There seems to be a yin yoga buzz in the air as yoga teachers and students are realizing the power of quieting and turning inward with the healing effects effects of yin yoga.

What is yin yoga anyway?

Yin was popularized by several yoga teachers; Paul Grilley and Sarah Powers, both influenced by the work of Dr. Hiroshi Motoyama and Paulie Zink.
Yin is the opposite of yang. Yin brings feminine energy and yang masculine. Think water and fire, moon and sun, hidden and exposed. We need to cool off what we burn.

What are the benefits of Yin Yoga?

Yin postures are mostly done on the mat and held anywhere from 2-5 minutes at a time, focusing on the release of myofascial tissue in the back and sacrum as well as the deep connections within the joints and attaching ligaments.  Further, yin postures are useful for working the Chinese meridians throughout the body. As Dr Motoyama’s studies verify the flow of energy throughout the body, these subtle yoga poses work deeply in helping to unblock congested areas in our bodies.
Opposite from America’s ‘need for speed’ or quick results, Yin yoga’s slow approach with a focus on letting go and working with the breath can have a powerful affect on those who have a fast paced stressful lifestyle or a lot of trauma held in the body. The opening of the myofacial tissue ‘trains’, a term coined by Tom Meyers, can both bring up and release a lot of old holding patterns or the memory of a physical or emotional trauma.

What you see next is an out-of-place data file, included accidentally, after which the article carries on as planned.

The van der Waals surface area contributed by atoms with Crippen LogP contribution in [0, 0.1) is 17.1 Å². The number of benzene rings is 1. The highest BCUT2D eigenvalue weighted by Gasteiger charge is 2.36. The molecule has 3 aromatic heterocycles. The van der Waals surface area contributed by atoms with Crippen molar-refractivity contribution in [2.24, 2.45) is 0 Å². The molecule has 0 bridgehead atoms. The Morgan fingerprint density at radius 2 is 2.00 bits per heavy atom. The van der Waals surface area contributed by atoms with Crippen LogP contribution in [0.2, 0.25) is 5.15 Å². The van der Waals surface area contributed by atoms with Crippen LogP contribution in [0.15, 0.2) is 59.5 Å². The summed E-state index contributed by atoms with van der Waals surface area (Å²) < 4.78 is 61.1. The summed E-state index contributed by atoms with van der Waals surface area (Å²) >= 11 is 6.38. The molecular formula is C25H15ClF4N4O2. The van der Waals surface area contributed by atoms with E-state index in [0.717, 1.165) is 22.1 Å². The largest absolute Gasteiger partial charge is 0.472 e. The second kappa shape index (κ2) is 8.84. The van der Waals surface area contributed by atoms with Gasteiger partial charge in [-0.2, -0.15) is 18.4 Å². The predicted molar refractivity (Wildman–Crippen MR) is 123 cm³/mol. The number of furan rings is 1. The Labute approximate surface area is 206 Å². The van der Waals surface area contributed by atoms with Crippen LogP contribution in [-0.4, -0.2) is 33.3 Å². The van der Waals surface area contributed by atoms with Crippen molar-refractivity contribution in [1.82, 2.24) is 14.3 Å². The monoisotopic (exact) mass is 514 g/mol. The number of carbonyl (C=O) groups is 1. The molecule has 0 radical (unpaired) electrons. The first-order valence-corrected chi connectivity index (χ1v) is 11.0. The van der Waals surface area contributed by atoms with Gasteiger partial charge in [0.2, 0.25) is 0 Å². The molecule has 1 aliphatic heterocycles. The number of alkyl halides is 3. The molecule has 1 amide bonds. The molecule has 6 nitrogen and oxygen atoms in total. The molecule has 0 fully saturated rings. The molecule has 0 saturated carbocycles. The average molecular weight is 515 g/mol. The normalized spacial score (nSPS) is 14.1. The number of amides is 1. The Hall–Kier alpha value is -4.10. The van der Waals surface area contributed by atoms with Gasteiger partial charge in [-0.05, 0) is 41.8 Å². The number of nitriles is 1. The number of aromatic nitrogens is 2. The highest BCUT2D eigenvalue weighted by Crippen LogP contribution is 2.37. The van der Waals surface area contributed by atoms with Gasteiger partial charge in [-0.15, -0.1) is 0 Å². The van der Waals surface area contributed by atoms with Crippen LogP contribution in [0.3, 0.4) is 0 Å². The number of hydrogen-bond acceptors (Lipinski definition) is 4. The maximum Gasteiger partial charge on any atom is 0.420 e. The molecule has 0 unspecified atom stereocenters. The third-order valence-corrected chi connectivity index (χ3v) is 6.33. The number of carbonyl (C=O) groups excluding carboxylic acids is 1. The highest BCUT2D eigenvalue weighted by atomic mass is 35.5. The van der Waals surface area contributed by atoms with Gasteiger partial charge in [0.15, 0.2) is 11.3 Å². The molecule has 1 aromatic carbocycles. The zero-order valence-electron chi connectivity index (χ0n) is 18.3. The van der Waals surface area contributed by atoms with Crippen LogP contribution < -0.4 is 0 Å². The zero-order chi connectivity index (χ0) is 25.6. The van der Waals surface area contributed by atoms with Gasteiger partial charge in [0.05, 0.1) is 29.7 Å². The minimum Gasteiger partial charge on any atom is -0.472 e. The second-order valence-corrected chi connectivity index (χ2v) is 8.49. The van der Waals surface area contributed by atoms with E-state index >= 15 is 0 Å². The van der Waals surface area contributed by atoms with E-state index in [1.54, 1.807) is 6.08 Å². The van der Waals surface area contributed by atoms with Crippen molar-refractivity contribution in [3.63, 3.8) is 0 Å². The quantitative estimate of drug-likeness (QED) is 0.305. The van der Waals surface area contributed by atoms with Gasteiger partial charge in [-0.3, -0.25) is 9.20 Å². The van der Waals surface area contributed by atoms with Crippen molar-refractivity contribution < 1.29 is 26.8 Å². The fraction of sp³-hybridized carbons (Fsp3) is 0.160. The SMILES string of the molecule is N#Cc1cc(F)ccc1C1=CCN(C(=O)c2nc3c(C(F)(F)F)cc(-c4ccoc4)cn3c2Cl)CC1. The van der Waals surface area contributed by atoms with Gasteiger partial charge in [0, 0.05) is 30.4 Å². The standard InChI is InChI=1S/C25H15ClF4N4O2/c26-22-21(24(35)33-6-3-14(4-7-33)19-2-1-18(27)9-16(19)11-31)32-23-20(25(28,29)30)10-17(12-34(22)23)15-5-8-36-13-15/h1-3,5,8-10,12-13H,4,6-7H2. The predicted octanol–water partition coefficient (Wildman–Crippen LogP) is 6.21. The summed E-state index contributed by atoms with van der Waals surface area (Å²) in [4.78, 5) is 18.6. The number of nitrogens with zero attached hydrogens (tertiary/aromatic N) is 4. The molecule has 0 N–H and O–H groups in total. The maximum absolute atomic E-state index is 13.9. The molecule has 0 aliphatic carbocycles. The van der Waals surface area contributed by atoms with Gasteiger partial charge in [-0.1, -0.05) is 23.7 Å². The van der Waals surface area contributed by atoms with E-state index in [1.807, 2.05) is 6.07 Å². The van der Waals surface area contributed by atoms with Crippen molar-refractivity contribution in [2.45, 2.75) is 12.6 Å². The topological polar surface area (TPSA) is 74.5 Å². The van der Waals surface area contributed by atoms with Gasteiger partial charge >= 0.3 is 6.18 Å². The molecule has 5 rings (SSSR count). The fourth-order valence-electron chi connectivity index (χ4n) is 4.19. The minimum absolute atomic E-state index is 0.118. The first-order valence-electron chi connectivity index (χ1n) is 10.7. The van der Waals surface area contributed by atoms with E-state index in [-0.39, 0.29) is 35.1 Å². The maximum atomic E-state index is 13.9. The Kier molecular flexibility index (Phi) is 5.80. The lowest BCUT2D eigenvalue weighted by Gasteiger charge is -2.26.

With all this in mind, Yin is a great tool for slowing down the accumulated effects of stress and helps us by moving through our difficulties and challenges by looking and working inward rather than escaping outward through habitual distractions or outwardly expressive poses.

Who benefits from yin ?

Everyone, especially those of us with busy fast paced lifestyles, active athletic hobbies, or high intensity cross training sports. It is not suited for acute injuries, but good for old injuries with scar tissue damage or postural imbalance (balanced with strengthening). Let your teacher know if you experience any sharp pain, numbing or tingling.

What to expect in a yin yoga class?

Expect long held stretches with a focus on your breath. When you feel anxious due to the intensity, your teacher will talk you through holding the pose by using breath as a tool for focus and turning inward. Expect to feel calm, tired, sleepy, depressed or even irritable after a yin practice, but with a great comeback boost of confidence and mindful awareness once you have released any negative charge that may have been brought up. On the other hand, you may just feel great throughout and not have any of these growing pains at all 🙂

Reflective expression and the artful balance of yin and yang

We all need to find balance between an expressive and reflective self.  Too much of one or the other can cause an imbalance that can affect us emotionally, physically and spiritually.  One great way to achieve this is to cultivate the mindful balance of yin and yang.

Yin Yoga Classes can be found in our weekly yoga schedules page